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How to Face Flu Season

Winter can be tough — on people and on the organizations they serve.  

It’s the height of flu season and, historically, cold weather is the favored stomping grounds of viruses in general. 

There are ways to support the people in your workplace, to help them be healthier and happier, and to keep your agency’s operations on track by keeping illnesses to a minimum.  

Below are tips for tackling the dreaded cold and flu in your office. 

Be Prepared 

  • Make sure employees know where to get flu shots and grant them time to do so and recover from any reaction. Review CDC information about promoting flu vaccines in the workplace. 
  • Know cold and flu symptoms and make that information available. Review new information for this season. 
  • Assume that some employees will be ill at some point, and plan workloads so that when someone needs time to recover, another person can handle those responsibilities or there’s another way to manage the work.  
  • Be aware of at-risk employees — those with chronic conditions and those who are immunocompromised. 
  • Make your physical office space as safe as possible, and review OSHA guidelines. Encourage handwashing and other preventative actions. Make materials such as tissues, no-touch trash cans, hand soap, hand sanitizer and masks available.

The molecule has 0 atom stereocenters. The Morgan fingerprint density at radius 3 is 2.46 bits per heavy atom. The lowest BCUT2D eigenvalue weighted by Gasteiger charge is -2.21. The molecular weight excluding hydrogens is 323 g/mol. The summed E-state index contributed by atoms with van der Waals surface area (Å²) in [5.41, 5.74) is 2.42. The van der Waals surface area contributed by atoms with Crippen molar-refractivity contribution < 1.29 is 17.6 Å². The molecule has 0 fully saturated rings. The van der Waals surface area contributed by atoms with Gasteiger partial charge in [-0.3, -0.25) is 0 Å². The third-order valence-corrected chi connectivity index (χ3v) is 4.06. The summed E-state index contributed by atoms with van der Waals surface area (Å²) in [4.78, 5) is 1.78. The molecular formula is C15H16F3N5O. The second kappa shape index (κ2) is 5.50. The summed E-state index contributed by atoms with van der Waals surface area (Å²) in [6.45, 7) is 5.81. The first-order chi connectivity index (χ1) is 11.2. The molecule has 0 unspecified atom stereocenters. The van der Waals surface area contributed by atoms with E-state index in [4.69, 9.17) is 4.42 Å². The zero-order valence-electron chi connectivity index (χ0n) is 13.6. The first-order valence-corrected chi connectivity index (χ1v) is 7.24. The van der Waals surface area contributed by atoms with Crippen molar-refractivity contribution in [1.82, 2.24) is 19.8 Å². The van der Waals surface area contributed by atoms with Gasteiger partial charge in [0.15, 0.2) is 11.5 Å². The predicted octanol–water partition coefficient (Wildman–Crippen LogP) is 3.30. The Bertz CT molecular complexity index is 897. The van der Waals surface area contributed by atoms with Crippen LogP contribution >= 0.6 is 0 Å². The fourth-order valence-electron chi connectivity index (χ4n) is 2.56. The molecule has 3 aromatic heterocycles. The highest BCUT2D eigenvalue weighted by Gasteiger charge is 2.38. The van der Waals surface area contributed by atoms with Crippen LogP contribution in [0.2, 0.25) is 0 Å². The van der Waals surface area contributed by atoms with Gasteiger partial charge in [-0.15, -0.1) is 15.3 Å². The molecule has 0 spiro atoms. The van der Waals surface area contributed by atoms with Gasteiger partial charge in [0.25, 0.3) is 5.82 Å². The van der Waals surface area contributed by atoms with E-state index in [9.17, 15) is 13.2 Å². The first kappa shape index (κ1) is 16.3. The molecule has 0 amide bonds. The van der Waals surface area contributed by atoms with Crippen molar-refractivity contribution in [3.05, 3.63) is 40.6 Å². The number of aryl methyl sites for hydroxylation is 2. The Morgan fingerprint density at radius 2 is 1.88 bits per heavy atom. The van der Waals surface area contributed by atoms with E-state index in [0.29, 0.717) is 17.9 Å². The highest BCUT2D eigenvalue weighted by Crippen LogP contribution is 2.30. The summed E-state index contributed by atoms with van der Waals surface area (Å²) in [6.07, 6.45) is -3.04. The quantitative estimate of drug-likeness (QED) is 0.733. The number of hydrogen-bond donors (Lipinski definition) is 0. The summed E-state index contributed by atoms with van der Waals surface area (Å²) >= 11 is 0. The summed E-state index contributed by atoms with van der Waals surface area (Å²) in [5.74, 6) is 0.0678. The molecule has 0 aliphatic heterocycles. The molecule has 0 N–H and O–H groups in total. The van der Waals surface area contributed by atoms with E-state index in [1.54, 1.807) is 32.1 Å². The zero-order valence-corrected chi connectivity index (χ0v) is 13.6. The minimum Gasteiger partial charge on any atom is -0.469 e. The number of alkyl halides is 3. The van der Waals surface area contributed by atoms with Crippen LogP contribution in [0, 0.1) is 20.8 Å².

• Encourage healthy habits in general — sleep, exercise and healthy eating to help boost immunity. Share tips on avoiding illness with your teams.

When Flu Strikes 

  • Encourage employees to stay home when ill and encourage remote workers to log off if they’re feeling unwell.   
  • Review information about flu contagion timelines and communicate them to your teams. 
  • Remember the standard rule that employees stay home until they have been without fever for 24 hours, but also know that not everyone who has the flu will have a fever. People with suspected or confirmed flu should stay home for 4-5 days after the onset of symptoms. 
  • Provide flexible work options for employees who may be caring for sick children or other family members. 
  • Stay informed about outbreaks in your area, through the CDC’s Influenza Summary Update.   

In any agency, some level of illness is unavoidable. It’s part of being human to catch a virus from time to time. But through applied vigilance, we can limit exposures, reduce illness and reduce the seasonal discomfort.  

(And spring will be here before you know it! Then, we can talk about allergy season.) 

Photo by Andrea Piacquadio on pexels.com

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